HarperCollins made a splash last week when it announced it is launching an online sales catalogue. CEO Jane Friedman touted the benefits—reduced postage and printing costs, less paper waste, the ability to easily update information—but at least for now, many booksellers are wedded to print catalogues and not ready to place orders based on an e-catalogue’s pitch. HC hopes to roll out its online catalogue for summer 2009 titles and will distribute a limited number of print copies. While HC’s plans for online catalogues are the most ambitious by a publisher to date, other houses of varying sizes are also experimenting with online and e-catalogues.

Hachette Book Group USA is piloting an online catalogue, and hopes to have it live before the end of the year, said v-p, communications director Sophie Cottrell. Simon & Schuster’s Adam Rothberg said the company has discussed e-catalogues and does make its catalogues available online, but hasn’t “moved to e-only status yet.” At Random House, Stuart Applebaum said e-catalogues are the company’s next “company-wide eco-priority,” but no timetable has been set.

Many midsize houses send e-catalogues to the media. PublicAffairs is one; director of publicity Whitney Peeling said the house started in 2005 and that the response from the media has been “strong and positive.” But PublicAffairs’s sales department still uses paper. Marketing director Lisa Kaufman said that when a rep visits an account, “They’re not sitting at two terminals; they’re having a conversation with a catalogue between them.”

Kaufman also pointed out that e-catalogues come in different formats. PublicAffairs’ PDF file is “a more primitive kind of e-catalogue than what [HarperCollins is] doing.” Harper’s online catalogue uses CMS technology to present a dynamic application linked to all of the company’s data systems so that book covers, prices, on-sale dates, reviews, quotes and media alerts can be updated in real time.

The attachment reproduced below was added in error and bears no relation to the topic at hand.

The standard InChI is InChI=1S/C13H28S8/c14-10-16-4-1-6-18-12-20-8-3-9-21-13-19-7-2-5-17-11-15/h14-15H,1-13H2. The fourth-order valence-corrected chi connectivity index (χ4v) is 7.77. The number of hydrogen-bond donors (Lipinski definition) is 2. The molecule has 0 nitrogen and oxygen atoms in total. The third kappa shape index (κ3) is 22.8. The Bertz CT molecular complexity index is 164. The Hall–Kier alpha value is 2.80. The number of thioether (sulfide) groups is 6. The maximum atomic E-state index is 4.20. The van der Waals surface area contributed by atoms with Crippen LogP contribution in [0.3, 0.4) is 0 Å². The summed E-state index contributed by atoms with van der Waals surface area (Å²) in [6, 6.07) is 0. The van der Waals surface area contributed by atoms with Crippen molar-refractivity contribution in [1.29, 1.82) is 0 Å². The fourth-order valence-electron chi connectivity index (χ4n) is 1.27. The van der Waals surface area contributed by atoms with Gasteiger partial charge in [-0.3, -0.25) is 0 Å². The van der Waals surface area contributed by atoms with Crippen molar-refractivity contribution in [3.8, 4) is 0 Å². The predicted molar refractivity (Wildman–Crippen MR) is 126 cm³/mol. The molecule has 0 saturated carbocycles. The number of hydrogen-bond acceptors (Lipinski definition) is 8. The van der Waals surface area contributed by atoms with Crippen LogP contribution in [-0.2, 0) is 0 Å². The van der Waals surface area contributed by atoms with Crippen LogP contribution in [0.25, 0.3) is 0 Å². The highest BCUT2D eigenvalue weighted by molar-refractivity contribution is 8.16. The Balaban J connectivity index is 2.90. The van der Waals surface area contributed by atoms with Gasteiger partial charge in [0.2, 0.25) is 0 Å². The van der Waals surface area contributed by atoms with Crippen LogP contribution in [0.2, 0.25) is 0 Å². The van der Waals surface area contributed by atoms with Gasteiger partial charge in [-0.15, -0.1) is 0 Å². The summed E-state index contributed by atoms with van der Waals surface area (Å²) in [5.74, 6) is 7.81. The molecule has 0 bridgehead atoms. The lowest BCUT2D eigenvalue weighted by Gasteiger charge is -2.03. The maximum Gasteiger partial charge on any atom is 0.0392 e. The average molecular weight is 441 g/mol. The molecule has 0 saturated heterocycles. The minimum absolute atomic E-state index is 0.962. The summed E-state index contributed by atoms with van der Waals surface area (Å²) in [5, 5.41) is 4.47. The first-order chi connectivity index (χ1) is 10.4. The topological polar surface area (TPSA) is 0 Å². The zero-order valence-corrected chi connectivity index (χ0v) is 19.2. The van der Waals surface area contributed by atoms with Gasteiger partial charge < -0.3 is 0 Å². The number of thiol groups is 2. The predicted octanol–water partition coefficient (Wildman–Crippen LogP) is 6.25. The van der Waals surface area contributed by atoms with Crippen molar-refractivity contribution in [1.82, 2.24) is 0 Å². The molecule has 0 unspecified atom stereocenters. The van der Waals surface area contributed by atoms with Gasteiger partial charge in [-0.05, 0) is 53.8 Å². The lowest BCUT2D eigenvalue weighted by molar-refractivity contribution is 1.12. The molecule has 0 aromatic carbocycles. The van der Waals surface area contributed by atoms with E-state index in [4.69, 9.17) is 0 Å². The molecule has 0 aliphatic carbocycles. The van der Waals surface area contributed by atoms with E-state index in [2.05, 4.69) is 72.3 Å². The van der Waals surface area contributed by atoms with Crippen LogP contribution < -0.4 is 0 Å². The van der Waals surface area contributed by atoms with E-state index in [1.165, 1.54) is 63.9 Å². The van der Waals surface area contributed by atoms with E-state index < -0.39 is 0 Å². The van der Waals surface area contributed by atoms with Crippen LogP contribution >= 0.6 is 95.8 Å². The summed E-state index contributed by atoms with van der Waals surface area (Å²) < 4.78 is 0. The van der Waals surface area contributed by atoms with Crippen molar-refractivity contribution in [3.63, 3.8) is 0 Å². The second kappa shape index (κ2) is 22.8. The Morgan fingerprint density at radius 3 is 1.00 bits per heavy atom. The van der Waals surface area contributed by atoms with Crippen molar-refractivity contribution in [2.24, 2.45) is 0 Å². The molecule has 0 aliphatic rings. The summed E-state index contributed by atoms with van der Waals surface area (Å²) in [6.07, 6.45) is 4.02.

PowerHouse, the University of Georgia Press and Chelsea Green are other independent houses that make their catalogues available as PDFs (Georgia reported that making PDF catalogues has saved the house from printing about 600 catalogues). Candlewick Press has found an audience for e-catalogues among teachers and librarians. Charlie Schroder, v-p of marketing and development, said the house has developed an online catalogue that contains additional materials such as downloadable activity sheets and teaching guides. Schroder called e-catalogues a “no-brainer, particularly when you’ve got teachers with technology installed in their schools. You’re providing info in a way that’s more easily accessible.”

But booksellers aren’t convinced. Sheryl Cotleur, buying director at Book Passage in Corte Madera, Calif., said there’s too much collaboration among buyers at her store for e-catalogues to work. “I make notes of who needs to look at what, and then they comment on things and it comes back to me.” Cotleur also said she often takes catalogues home. “I sit on the couch with the cat and write right on the pages. I just don’t see how that could work [in an electronic format].”

Applebaum acknowledged that print catalogues remain the central tool in selling books to accounts. “There is a strong traditionalist base that initially may resist this radical change,” he said. But he was upbeat: “In time, we may look back on the paper catalogue as a cherished memento of a publishing era gone by.”